How to Recreate Your Lost Family Recipes, According to Historians and ChefsHistorians in the News
tags: African American history, food, Thanksgiving, cultural history, African Diaspora, material culture, ethnic cultures
Michael Twitty was leading a conversation on African diasporic food when the woman he was speaking to broke into tears. Twitty, a food writer, historian, and historical interpreter, had just explained that the word for “eat” in Wolof, a West African language, is nyam. The woman, a Massachusetts resident from an African-American and Puerto Rican family, had a lingering memory of her mother and grandmother repeating the word “nyam” during meals. But she never knew that the word was a direct connection to Africa.
For Twitty, who has devoted his life to tracing the roots of African-American cuisine, these moments of revelation are common—and electrifying. “You almost faint because you know who you are,” Twitty says. “No one can take that away from you ever again.”
Twitty has traveled from the American South to West Africa, using a mix of historical documents, participant-observation, and oral history to unbraid the complex culinary strands of the African diaspora. Through his writing and his workshops, he helps other African Americans understand the roots of their families’ culinary traditions, which centuries of slavery and white supremacy threatened to sever. Each bowl of okra soup or snippet of kitchen-table conversation is an ark from the past, a missive from the difficult, joyful story of how the community has come to be where it is today. “Between the pain and the celebration, the culture is created,” he says.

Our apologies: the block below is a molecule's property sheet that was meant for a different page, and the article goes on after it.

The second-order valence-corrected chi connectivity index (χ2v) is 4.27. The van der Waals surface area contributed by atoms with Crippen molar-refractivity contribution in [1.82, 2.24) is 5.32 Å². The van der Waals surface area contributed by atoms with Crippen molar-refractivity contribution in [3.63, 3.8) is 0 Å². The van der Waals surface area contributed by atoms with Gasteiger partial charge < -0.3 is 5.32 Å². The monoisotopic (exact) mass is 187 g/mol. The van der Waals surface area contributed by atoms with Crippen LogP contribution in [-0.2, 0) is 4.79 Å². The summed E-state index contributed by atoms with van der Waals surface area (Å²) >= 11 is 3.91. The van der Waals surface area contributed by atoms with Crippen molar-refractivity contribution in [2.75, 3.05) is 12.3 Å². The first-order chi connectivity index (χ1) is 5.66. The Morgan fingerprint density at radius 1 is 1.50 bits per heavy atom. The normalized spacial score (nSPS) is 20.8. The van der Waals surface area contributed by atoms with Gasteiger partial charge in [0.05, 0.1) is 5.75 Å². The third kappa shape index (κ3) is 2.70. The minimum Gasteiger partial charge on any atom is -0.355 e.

While Twitty’s work is especially meaningful to Black Americans, he says this kind of inquiry can connect participants of all backgrounds to their pasts, and to each other. “I see people really begin to connect the dots” between their family cuisines and those of other cultures, says Twitty of his workshops.
Like Twitty, Seattle-based chef Melissa Miranda has drawn on memory and kitchen observation to connect to her family’s culinary history. She worked with community elders to create a series of pop-up dinners celebrating local immigrant moms, then established her restaurant, Musang, based on her family’s cuisine. “The restaurant that we opened, it’s just Filipino food based off our childhood memories,” she says.
comments powered by Disqus
- These Portraits Revolutionized the Way Queer Women Were Seen in the 1970s
- “Decades in the Making”: How Mainstream Conservatives & Right-Wing Money Fueled the Capitol Attack
- What the FBI Had on Grandpa
- Franco: Melilla Enclave Removes Last Statue of Fascist Dictator on Spanish Soil
- Lawrence Ferlinghetti Obituary
- For Many, an Afro isn’t Just a Hairstyle
- With Free Medical Clinics and Patient Advocacy, the Black Panthers Created a Legacy in Community Health That Still Exists Amid COVID-19
- With a Touch of Wisdom: Human Rights, Memory, and Forgetting
- New Exhibit Reckons With Glendale's Racist Past as ‘Sundown Town'
- The Broken System: What Comes After Meritocracy?